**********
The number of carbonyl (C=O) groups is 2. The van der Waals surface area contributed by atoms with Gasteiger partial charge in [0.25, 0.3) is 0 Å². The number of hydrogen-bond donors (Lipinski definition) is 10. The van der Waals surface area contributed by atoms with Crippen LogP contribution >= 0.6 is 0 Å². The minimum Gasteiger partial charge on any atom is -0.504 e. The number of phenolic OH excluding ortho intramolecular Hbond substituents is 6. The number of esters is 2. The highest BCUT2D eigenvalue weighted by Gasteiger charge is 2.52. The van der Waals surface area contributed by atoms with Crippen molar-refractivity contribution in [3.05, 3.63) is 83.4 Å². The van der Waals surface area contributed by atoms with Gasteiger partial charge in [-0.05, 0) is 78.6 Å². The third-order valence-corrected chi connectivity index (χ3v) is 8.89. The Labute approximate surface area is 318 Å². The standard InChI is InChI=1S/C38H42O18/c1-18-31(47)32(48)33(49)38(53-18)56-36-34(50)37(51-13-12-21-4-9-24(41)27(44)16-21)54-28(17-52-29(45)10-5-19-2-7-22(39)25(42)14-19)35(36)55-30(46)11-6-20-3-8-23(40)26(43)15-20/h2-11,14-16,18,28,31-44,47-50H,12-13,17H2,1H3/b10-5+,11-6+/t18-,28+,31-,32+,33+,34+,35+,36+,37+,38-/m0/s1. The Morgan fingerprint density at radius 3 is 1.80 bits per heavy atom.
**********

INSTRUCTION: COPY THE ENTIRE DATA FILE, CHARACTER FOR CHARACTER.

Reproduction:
The number of carbonyl (C=O) groups is 2. The van der Waals surface area contributed by atoms with Gasteiger partial charge in [0.25, 0.3) is 0 Å². The number of hydrogen-bond donors (Lipinski definition) is 10. The van der Waals surface area contributed by atoms with Crippen LogP contribution >= 0.6 is 0 Å². The minimum Gasteiger partial charge on any atom is -0.504 e. The number of phenolic OH excluding ortho intramolecular Hbond substituents is 6. The number of esters is 2. The highest BCUT2D eigenvalue weighted by Gasteiger charge is 2.52. The van der Waals surface area contributed by atoms with Crippen molar-refractivity contribution in [3.05, 3.63) is 83.4 Å². The van der Waals surface area contributed by atoms with Gasteiger partial charge in [-0.05, 0) is 78.6 Å². The third-order valence-corrected chi connectivity index (χ3v) is 8.89. The Labute approximate surface area is 318 Å². The standard InChI is InChI=1S/C38H42O18/c1-18-31(47)32(48)33(49)38(53-18)56-36-34(50)37(51-13-12-21-4-9-24(41)27(44)16-21)54-28(17-52-29(45)10-5-19-2-7-22(39)25(42)14-19)35(36)55-30(46)11-6-20-3-8-23(40)26(43)15-20/h2-11,14-16,18,28,31-44,47-50H,12-13,17H2,1H3/b10-5+,11-6+/t18-,28+,31-,32+,33+,34+,35+,36+,37+,38-/m0/s1. The Morgan fingerprint density at radius 3 is 1.80 bits per heavy atom.